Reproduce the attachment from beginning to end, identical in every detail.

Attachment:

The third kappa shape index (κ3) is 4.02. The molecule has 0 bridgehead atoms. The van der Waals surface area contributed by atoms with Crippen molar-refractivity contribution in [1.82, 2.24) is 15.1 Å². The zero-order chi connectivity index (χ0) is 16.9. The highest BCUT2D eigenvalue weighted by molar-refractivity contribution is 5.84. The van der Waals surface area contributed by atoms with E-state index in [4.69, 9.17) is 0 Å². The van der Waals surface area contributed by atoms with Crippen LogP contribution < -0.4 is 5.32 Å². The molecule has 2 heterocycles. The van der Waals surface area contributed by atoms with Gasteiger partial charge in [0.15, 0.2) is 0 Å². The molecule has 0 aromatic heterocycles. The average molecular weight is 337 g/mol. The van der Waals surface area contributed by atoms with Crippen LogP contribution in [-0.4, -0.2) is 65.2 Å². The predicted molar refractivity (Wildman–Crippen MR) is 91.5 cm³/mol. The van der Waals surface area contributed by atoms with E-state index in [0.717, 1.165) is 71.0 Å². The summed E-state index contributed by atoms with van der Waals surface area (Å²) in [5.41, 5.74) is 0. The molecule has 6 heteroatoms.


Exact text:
The third kappa shape index (κ3) is 4.02. The molecule has 0 bridgehead atoms. The van der Waals surface area contributed by atoms with Crippen molar-refractivity contribution in [1.82, 2.24) is 15.1 Å². The zero-order chi connectivity index (χ0) is 16.9. The highest BCUT2D eigenvalue weighted by molar-refractivity contribution is 5.84. The van der Waals surface area contributed by atoms with E-state index in [4.69, 9.17) is 0 Å². The van der Waals surface area contributed by atoms with Crippen LogP contribution < -0.4 is 5.32 Å². The molecule has 2 heterocycles. The van der Waals surface area contributed by atoms with Gasteiger partial charge in [0.15, 0.2) is 0 Å². The molecule has 0 aromatic heterocycles. The average molecular weight is 337 g/mol. The van der Waals surface area contributed by atoms with Crippen LogP contribution in [-0.4, -0.2) is 65.2 Å². The predicted molar refractivity (Wildman–Crippen MR) is 91.5 cm³/mol. The van der Waals surface area contributed by atoms with E-state index in [0.717, 1.165) is 71.0 Å². The summed E-state index contributed by atoms with van der Waals surface area (Å²) in [5.41, 5.74) is 0. The molecule has 6 heteroatoms.